March 30, 2011
In last week’s blog, I focused on a speech that FDIC Chairman Sheila Bair delivered at the American Bankers Association Government Relations Summit, at which she was not warmly received. What a difference a week makes!
Since then, I have attended the Independent Community Bankers of America Annual Convention, where again Sheila Bair was a speaker. This time her reception was improved, for several reasons: She was guarded in her remarks; she was speaking mostly to community bankers, who do not bristle at “big bank” criticism; and she did not open herself to a question-and-answer session … and thus did not go off script and off track.
Other speakers provided additional insight. One speaker was a subject of an earlier blog: Professor Elizabeth Warren, who is tasked with establishing the Consumer Financial Protection Bureau. Professor Warren reiterated in public what she previously said to me in private—that she intends to (1) do no harm to community banks, (2) focus on nonbank financial service providers’ compliance, and (3) simplify consumer disclosure to benefit both consumers and lenders—all welcomed news.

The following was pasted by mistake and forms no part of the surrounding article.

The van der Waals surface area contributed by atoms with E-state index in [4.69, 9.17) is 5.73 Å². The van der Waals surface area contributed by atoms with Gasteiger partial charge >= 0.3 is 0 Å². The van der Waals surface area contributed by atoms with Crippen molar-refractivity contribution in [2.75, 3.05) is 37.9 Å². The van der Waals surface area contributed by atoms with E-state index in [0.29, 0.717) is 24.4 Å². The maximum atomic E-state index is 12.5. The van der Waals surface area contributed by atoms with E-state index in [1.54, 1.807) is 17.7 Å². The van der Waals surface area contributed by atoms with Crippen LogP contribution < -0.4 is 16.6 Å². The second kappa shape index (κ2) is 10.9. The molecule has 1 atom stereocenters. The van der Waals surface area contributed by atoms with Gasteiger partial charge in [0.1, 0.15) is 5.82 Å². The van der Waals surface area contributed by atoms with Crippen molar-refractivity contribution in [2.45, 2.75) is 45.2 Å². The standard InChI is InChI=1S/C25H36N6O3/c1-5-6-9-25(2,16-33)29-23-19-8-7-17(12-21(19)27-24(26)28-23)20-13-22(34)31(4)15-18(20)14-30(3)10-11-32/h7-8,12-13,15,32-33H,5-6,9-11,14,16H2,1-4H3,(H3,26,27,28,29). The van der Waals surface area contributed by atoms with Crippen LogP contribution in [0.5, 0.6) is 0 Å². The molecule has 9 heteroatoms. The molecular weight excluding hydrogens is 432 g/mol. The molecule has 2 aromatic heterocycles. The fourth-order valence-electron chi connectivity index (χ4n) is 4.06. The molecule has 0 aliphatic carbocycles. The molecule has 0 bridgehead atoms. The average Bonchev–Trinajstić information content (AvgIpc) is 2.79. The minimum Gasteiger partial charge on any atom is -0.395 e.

Federal Reserve Bank board chairman Ben Bernanke, another presenter, stated he would ensure that rules drafted to implement Dodd-Frank Act debit card interchange fee levels not harm community banks. Could it be that the 11,000 comment letters flooding the FRB have sent the agency back to the drawing board to scrap the preliminary draft? Better yet, could banking interests have bought enough time to get a delay and study bill through Congress that will clarify that all costs of the debit card interchange system need to be included in setting these fees?
Rounding out the convention, acting Comptroller of the Currently John Walsh expressed concern about community banks and their ability to absorb the myriad regulations to be promulgated as a result of the Dodd-Frank Act. Overall it appears that key people involved in the rule-writing process are starting to see the light—the most encouraging message to come from the ABA and ICBA meetings that I recently attended.
– S. Joe DeHaven